Image Credit: Andrew Neels from Pexel
So. Many. Surveys. Innovations in technology, the move to so much of our lives online, and the desire for information has led to the proliferation of surveys – not only in higher education, but in general. While I could criticize the increased dependence on surveys for information collection, I can also see this as a demonstration of our sincere interest in gathering the thoughts and perspectives of others.
Surveys are used to assess program-specific as well as big-picture outcomes. Surveys can provide helpful information about a program, services, or event that a student interacted with on our campus. We learn whether students feel valued, safe, or respected by their peers and within the campus community. Students may find an opportunity to speak up about an issue or topic where they might otherwise have been unable to communicate with faculty and staff. These are all worthy purposes.
The pandemic introduced new challenges to our lives, our work, and how we interacted with others. With the stay-at-home orders and social distancing over the past year, the change of environment from on-campus to online opened new opportunities to connect with others.
This spring, my colleagues and I collaborated on a survey redesign that fostered professional community-building and refined an existing instrument to serve multiple programs. As a bonus, collaborating on one instrument helped address student survey fatigue by reducing the number of surveys sent at the end of the year.
Applying assessment and survey review best practices, the following steps helped my colleagues and I redesign a survey from a program-specific to a broader instrument that helped illuminate collective cross-program impact on the student experience:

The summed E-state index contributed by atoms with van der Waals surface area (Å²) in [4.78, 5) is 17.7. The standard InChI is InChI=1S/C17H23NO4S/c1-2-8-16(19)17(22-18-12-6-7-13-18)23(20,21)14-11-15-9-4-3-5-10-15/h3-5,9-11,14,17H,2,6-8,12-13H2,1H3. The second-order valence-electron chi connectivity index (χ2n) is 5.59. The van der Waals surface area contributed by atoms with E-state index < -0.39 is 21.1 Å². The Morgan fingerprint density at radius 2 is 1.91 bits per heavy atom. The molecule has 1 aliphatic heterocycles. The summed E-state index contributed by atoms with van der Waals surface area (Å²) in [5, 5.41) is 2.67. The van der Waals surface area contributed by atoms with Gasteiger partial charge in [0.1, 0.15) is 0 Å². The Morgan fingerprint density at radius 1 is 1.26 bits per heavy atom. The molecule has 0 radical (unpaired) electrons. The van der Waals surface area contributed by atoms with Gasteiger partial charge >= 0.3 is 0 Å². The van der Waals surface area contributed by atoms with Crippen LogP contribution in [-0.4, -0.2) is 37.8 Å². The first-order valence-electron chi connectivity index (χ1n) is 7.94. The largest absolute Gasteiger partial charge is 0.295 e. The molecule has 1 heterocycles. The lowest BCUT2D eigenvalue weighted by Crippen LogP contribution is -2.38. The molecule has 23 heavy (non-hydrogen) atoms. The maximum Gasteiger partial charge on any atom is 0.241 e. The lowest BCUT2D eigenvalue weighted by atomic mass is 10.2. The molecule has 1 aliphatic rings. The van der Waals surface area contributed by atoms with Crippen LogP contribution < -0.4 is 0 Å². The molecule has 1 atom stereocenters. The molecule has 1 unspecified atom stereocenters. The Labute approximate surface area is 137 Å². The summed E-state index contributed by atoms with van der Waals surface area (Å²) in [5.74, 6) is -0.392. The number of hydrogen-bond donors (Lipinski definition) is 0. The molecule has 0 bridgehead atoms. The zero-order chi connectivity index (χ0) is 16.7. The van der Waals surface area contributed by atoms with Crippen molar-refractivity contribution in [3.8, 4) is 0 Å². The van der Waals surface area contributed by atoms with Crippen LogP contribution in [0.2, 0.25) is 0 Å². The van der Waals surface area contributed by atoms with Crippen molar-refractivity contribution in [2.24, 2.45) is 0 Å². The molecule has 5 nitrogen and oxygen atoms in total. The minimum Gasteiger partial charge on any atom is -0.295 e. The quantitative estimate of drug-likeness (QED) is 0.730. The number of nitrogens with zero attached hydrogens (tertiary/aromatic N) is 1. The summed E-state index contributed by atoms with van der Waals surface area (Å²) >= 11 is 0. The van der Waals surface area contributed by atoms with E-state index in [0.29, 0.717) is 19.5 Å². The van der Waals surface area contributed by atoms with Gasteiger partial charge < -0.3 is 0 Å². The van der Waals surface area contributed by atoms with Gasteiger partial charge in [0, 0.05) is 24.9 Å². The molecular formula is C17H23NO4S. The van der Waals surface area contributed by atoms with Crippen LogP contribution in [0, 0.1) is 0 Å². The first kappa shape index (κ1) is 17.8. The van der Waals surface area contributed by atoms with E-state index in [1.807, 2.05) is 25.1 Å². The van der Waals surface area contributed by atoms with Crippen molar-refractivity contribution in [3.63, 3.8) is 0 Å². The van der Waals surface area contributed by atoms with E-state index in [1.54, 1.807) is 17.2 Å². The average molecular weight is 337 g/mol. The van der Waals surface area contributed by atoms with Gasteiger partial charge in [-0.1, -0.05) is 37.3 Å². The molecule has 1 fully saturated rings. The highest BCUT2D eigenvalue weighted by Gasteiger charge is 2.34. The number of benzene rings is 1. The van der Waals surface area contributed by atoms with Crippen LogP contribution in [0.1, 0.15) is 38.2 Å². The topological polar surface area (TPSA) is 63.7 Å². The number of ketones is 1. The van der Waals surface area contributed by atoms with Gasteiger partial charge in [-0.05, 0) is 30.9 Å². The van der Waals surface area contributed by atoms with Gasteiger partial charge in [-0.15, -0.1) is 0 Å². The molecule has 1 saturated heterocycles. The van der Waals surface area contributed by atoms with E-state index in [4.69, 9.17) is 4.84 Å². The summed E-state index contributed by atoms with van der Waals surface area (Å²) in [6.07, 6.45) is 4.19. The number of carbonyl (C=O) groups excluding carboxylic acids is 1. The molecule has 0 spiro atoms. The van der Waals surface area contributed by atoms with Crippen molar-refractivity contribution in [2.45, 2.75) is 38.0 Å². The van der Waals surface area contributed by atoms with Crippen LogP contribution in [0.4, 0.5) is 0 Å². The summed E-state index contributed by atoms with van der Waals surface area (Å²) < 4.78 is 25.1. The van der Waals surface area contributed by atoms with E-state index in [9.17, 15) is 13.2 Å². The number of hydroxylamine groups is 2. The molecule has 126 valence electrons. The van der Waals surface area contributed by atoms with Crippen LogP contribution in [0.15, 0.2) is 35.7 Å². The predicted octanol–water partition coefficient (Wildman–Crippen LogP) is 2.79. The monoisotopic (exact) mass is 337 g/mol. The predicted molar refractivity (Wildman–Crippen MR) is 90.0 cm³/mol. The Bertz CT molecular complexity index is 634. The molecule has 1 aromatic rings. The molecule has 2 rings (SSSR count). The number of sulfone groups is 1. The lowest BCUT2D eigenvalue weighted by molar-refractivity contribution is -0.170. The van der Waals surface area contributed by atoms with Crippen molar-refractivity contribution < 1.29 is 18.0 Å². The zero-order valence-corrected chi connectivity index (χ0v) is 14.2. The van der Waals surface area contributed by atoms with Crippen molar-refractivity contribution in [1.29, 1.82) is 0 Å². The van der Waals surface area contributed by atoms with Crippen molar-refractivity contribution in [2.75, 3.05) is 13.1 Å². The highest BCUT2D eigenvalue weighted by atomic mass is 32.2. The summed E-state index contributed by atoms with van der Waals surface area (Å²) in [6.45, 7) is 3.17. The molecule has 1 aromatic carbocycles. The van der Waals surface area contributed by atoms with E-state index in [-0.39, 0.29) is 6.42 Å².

1. Give the survey a clear purpose
Develop a clear purpose that addresses the survey focus, specific areas to measure, and what you hope to learn from participants.
2. Make connections across programs to guide the survey
Engage stakeholders to identify areas of alignment across programs. Allow time to revisit discussions and explore ideas.
3. Review the literature and brainstorm updates to the instrument
Revisit the literature and collect examples of instruments and items to support the survey’s updated purpose. Engage with stakeholders to provide their perspectives and ideas.
4. Seek student input
Share the survey with students to gather their insight on how they understand the items, what might be missing, and what they might recommend. Identify terms used and phrasing of items that may mislead or be misinterpreted by participants.
5. Review results and share findings
Dedicate time to collectively review the results and share findings with stakeholders. Consider
the format and delivery of findings to different stakeholder groups.
6. Incorporate findings into an action plan
Identify your next steps to apply what you learn from the findings. Make sure these plans are feasible and include strategies for monitoring activities over time.
These steps can be applied in an independent setting, so what are some of the benefits we experienced working together in a collaborative approach?
- Forming a clear purpose that spans multiple programs created a community of practitioners working toward a common goal through their unique positions on campus.
- Alignment and synchronization of survey activities helps reduce survey fatigue, redundancy of data collection activity, and information bloat.